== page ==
For the first day of “Black History Month” (although Black history should be all day, everyday), I want to give a little background history of my return to speculative fiction. Looking back, I have always enjoyed speculative fiction, including science fiction, horror and fantasy. Growing up, I love fables, books and films about talking animals, shows like The Magic Schoolbus, Dr. Seuss books, and anything that “normal” people might consider weird. A few days ago, I found a book report that I did in junior high school on the science fiction novel, Silver Eyes. I remember reading and loving the “utopian society gone wrong” book, The Giver (I read it might be turned into a film soon), Edgar Allen Poe’s “The Raven” and “Tell Tale Heart,” Dicken’s “The Christmas Carol,” and the list goes on. My poetry even reflected my interest in speculative fiction. I wrote a poem about my menstrual cycle (I had painful cramps), called “Menarch and the Girl,” which was about an evil sorceress who put a curse on a girl to live and die each month (I was slightly morbid as a teenager, I am not that way now).
However, around the time I entered high school, I began to lose interest in it. I blame it on several reasons. My high school was so rigorous that I started to dislike reading for fun, even though I liked some of the books, such as the magic realist Haroun and the Sea of Stories. For some reason, I became obsessed with teenage pop stars (don’t ask) and shows, like Degrassi. Most of my time I gave to music and I think my love for speculative fiction seeped into there because I listened to artists like Missy Elliot, Kelis and N.E.R.D. Last, my family became “saved” and started going to church when I was around 11. I was told books that were about magic and witches (Harry Potter), anything that questioned Christianity (The Da Vinci Code) or anything that focused on too much science and not enough faith was not good to read or considered nonsense. So, I guess I could not reconcile the two and I dropped the former.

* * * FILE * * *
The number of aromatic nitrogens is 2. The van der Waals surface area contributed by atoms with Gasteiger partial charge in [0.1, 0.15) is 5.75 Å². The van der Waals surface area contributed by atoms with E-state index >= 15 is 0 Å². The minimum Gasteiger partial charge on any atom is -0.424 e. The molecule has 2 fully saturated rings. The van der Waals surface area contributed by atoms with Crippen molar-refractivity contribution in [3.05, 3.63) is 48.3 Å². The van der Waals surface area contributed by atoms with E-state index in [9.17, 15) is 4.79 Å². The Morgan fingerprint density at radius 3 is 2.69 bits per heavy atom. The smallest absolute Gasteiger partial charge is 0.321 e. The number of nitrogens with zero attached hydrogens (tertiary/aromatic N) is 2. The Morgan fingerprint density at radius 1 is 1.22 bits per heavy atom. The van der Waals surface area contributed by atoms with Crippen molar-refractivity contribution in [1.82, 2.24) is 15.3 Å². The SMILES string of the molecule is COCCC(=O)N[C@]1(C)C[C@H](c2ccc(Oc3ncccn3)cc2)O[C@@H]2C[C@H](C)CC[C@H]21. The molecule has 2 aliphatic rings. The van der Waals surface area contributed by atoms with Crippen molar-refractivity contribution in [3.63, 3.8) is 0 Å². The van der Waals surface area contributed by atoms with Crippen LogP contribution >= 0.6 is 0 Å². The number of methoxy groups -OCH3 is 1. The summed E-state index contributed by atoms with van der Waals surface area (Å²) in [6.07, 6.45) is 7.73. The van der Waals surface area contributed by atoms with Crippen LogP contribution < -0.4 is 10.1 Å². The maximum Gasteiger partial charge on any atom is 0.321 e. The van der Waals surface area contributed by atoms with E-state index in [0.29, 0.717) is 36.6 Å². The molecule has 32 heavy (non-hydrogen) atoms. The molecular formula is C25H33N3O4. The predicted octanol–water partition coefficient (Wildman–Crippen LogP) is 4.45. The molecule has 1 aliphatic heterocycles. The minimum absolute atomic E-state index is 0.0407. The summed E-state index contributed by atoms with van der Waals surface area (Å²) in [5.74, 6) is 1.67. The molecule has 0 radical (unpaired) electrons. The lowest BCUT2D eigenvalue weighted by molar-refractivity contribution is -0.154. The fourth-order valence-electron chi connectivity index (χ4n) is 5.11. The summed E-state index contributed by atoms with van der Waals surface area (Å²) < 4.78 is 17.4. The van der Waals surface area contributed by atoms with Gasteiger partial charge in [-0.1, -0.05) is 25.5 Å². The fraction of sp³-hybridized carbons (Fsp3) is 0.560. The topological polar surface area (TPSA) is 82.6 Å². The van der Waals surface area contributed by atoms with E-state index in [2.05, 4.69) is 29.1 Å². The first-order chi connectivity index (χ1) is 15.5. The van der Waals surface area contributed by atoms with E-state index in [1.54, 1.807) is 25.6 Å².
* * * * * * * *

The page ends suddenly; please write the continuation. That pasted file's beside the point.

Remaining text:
As I entered college, I had changed again. I went natural and began to grow my locs. Also, I started to lose my faith in Christianity (but shhh! don’t tell my parents that yet). In my sophomore year, I took a class on Black people and Mass media with Professor Arthur Lewin. His class, as well as a few others, taught me to think further outside the box and sparked my interest in Africana Studies. Later, I attended a class on the African Diaspora (one of the books we read was Toni Morrison’s The Bluest Eye) and I began to study more about the Diasporic history. As I studied the history, I also studied the traditional spiritual systems and religions, which further diminished my belief in Western Christianity. Early last year, I started my blog, its name from a statement by the poet Aja Monet (at least I think) and my pseudonym a reflection of studying Egyptian mythology. My blog started as a way to give a historical context to culture, mainly the ignored or erased history of marginalized groups, and as a way to show off my quirkiness, specifically my non-mainstream music interests. Somehow, I stumbled upon Afrofuturism, which tied everything together for me, and as they say the rest is history.